Fraudulent dealer ‘went to great lengths’ to sell horses

  • A horse trader from north Staffordshire who used a registered vet’s details fraudulently to obtain passports to sell his animals has been ordered to pay more than £3,500 in compensation, writes Amy Mathieson.

    Mark Allman, 54, of Madeley Heath Farm, Madeley, pleaded guilty to 11 counts of fraud at Stafford Crown Court on 15 October.

    Allman used the registration details of Moorlands vet Ian Elkington and a business stamp from Mr Elkington’s practice, Moorlands Veterinary Centre in Leek, to obtain horse passports from the Royal College of Veterinary Surgeons.

    Allman was handed a two-year prison sentence — suspended for two years on each of the 11 offences — plus 200 hours unpaid community work, to be done in 12 months.

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    He was also ordered to pay £4,226 costs and compensation totalling £3,720.

    The prosecution was brought by Staffordshire County Council’s Trading Standards animal health team, which was alerted when one of the victims tried to trace a horse they had bought.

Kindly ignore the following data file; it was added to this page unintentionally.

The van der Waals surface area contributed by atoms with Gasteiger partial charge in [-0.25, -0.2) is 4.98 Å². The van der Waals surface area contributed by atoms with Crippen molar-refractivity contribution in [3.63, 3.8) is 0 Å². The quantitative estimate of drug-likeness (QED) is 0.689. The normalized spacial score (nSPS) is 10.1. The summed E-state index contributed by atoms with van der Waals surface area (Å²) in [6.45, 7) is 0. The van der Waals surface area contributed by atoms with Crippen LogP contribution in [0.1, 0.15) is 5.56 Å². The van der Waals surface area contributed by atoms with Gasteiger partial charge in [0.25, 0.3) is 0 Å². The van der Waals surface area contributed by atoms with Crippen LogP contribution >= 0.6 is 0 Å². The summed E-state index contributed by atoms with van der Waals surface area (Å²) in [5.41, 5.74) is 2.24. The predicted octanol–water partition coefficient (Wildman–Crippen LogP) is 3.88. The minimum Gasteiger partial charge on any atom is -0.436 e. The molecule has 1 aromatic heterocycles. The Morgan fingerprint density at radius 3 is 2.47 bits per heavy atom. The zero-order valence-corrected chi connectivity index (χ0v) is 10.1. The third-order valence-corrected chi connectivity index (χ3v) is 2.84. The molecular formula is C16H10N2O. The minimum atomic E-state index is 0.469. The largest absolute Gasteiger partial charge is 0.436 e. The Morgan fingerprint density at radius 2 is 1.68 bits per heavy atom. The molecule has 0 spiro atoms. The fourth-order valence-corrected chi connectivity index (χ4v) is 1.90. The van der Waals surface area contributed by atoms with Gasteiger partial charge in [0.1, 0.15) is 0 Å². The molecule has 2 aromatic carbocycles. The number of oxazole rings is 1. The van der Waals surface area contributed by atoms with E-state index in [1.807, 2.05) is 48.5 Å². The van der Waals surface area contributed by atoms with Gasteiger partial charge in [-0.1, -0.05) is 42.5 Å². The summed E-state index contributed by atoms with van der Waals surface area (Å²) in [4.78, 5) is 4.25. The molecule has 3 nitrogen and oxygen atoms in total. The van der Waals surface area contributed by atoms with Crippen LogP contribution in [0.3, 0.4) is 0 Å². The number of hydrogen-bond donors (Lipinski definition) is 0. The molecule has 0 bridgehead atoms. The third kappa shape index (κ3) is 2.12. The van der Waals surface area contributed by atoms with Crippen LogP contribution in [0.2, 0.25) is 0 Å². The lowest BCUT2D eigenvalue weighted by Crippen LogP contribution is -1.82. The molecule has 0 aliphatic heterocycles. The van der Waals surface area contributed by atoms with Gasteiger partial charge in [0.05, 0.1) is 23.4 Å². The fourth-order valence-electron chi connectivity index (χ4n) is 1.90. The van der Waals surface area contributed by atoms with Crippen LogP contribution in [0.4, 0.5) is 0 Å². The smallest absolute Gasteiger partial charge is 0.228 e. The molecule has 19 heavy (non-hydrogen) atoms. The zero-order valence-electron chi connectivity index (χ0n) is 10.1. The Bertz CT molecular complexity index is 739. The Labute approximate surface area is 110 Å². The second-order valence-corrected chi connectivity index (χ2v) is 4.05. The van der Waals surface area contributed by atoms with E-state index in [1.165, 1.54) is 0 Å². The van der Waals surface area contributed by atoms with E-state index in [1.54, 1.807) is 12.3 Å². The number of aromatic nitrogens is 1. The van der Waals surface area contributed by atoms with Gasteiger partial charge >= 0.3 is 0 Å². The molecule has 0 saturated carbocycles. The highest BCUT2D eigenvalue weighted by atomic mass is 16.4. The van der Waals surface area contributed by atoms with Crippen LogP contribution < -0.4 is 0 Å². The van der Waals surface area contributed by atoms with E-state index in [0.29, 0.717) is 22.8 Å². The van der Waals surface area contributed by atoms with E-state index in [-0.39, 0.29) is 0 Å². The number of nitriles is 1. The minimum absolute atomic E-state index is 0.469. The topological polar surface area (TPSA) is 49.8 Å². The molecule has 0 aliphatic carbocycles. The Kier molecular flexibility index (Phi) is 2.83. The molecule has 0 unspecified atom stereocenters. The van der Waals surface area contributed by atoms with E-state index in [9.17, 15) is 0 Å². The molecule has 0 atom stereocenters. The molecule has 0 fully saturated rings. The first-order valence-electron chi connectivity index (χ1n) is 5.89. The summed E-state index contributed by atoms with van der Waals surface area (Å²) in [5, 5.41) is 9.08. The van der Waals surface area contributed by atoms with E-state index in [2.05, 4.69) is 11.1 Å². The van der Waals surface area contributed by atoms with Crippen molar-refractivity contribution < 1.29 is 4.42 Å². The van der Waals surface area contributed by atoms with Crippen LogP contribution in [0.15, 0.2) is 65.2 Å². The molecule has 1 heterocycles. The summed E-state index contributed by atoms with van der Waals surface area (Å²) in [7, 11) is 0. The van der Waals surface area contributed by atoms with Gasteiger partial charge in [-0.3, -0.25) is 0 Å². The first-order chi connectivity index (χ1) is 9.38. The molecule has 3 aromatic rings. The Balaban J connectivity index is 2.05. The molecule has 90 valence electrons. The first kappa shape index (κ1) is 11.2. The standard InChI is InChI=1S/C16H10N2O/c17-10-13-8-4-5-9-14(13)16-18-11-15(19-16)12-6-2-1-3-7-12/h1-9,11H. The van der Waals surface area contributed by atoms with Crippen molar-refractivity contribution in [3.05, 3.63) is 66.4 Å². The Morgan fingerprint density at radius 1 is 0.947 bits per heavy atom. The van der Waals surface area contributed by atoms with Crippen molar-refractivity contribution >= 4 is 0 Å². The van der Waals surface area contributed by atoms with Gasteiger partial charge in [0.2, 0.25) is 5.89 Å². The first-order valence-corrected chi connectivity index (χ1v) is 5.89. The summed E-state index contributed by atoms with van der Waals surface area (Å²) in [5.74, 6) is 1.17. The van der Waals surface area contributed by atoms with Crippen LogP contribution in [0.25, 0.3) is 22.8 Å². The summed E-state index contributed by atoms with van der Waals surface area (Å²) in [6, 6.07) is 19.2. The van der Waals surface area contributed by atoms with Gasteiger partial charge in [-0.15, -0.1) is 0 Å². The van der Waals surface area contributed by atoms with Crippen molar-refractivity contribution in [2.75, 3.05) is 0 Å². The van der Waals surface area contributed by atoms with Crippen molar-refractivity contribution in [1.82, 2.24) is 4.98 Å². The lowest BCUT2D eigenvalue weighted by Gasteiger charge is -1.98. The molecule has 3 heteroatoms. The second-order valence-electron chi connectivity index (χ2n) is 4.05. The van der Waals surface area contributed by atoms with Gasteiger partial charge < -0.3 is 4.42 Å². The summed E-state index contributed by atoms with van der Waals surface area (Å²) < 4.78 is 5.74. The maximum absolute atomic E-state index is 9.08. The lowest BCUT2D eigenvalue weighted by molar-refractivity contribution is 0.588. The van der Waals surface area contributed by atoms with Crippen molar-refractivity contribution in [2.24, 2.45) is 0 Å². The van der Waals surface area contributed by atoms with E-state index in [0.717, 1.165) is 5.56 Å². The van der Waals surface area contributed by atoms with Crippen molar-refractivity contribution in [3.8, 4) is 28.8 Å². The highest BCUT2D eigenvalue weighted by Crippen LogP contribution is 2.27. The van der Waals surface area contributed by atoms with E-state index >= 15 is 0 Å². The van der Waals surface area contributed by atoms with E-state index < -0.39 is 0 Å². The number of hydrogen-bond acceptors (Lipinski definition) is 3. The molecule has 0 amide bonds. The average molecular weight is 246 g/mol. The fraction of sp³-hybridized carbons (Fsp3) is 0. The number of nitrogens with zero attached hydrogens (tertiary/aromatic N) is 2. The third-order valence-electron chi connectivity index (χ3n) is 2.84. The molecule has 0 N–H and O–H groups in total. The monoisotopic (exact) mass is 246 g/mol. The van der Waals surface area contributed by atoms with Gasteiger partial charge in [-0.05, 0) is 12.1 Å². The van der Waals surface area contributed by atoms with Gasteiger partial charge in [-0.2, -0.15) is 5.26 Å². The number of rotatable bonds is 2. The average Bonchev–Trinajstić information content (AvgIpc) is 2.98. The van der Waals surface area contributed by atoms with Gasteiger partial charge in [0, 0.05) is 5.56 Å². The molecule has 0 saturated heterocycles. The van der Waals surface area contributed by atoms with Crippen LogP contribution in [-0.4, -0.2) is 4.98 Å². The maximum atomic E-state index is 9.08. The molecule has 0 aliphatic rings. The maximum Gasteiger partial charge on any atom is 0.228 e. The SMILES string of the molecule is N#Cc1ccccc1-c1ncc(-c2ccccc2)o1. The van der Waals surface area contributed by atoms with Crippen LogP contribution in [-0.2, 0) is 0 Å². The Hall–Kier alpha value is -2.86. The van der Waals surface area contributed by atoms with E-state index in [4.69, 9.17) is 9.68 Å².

The signature on the horse’s passport had apparently been signed by vet Ian Elkington, but further investigations revealed that Mr Elkington had been on holiday on the date the passport was signed, meaning he could not possibly have signed it.

    “Mark Allman went to great lengths to obtain passports for the horses he sold, using the name of a reputable vet and even going to the lengths of getting a business stamp made,” said county councillor Gill Heath.

    “Horses cannot be bought or sold without a passport by law, so by getting these passports, Mr Allman was able to sell a total of 10 horses and make an estimated £29,000.

    “We are grateful that due to the vigilance of one buyer, we have been able to bring him to justice and alert the public to these issues.”

    Ref: H&H 3/12/15

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